More than any other strictly secular philosopher, I regard Polanyi as the cure for what fails us in the form of postmodernism. Although not in any way overtly religious, his thinking is entirely compatible with the Judeo-Christian metaphysics that fruitfully underpinned western civilization for hundreds of years before the voracious tenurmites began eating away at the foundation. Most importantly, Polanyi manages to correct the deficiencies not just in the excesses of postmodernism, but in the equally problematic results of the enlightenment rationalism that Eliot describes thus:
Endless invention, endless experiment,
Brings knowledge of motion, not of stillness;
Knowledge of speech, but not of silence;
Knowledge of words, and ignorance of the Word.
All our knowledge brings us nearer to ignorance,
All our ignorance brings us nearer to death,
But nearness to death no nearer to God.
Where is the Life we have lost in living?
Where is the wisdom we have lost in knowledge?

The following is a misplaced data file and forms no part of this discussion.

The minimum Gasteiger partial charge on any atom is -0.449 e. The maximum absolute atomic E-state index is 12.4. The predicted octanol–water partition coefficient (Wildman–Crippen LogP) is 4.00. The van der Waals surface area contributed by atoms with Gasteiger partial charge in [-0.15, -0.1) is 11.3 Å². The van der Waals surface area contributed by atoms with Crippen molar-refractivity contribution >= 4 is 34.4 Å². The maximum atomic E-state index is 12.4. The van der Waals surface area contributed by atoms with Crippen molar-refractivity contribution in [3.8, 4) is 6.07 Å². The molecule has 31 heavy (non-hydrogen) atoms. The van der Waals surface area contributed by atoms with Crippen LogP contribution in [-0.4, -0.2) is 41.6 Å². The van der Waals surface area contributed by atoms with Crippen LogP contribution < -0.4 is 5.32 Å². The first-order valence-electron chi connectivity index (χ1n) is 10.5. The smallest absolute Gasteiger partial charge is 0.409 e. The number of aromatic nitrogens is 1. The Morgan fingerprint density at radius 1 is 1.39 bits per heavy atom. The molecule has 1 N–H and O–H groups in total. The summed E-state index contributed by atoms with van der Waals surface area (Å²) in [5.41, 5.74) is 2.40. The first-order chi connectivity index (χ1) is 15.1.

Where is the knowledge we have lost in information?
The cycles of Heaven in twenty centuries
Bring us farther from God and nearer to the Dust.
In his body of work, Polanyi covered a broad range of subjects in an exceptionally lucid way, including economics, political theory, philosophy of science, epistemology (how we know what we know), meaning, morality, religion, and the nature of art. Today I will restrict myself to his political theory, while perhaps tomorrow I will get into his philosophy of science, for it has some very relevant applications to the differences between the dead and dying liberal MSM and the vibrant and living blogosphere.